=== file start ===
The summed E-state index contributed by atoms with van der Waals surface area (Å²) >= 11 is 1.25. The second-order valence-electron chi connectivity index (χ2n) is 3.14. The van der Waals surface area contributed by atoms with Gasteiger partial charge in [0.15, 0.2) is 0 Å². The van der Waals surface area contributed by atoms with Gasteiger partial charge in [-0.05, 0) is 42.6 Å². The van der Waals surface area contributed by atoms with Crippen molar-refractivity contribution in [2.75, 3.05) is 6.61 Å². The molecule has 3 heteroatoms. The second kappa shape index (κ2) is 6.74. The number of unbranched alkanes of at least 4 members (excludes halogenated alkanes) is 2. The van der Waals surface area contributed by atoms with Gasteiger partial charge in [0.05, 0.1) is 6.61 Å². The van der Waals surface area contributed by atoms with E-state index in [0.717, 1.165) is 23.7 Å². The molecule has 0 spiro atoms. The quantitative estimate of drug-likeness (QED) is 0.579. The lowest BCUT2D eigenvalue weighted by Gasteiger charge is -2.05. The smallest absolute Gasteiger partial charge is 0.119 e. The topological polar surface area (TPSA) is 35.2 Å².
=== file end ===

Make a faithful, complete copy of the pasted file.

The summed E-state index contributed by atoms with van der Waals surface area (Å²) >= 11 is 1.25. The second-order valence-electron chi connectivity index (χ2n) is 3.14. The van der Waals surface area contributed by atoms with Gasteiger partial charge in [0.15, 0.2) is 0 Å². The van der Waals surface area contributed by atoms with Gasteiger partial charge in [-0.05, 0) is 42.6 Å². The van der Waals surface area contributed by atoms with Crippen molar-refractivity contribution in [2.75, 3.05) is 6.61 Å². The molecule has 3 heteroatoms. The second kappa shape index (κ2) is 6.74. The number of unbranched alkanes of at least 4 members (excludes halogenated alkanes) is 2. The van der Waals surface area contributed by atoms with Gasteiger partial charge in [0.05, 0.1) is 6.61 Å². The van der Waals surface area contributed by atoms with E-state index in [0.717, 1.165) is 23.7 Å². The molecule has 0 spiro atoms. The quantitative estimate of drug-likeness (QED) is 0.579. The lowest BCUT2D eigenvalue weighted by Gasteiger charge is -2.05. The smallest absolute Gasteiger partial charge is 0.119 e. The topological polar surface area (TPSA) is 35.2 Å².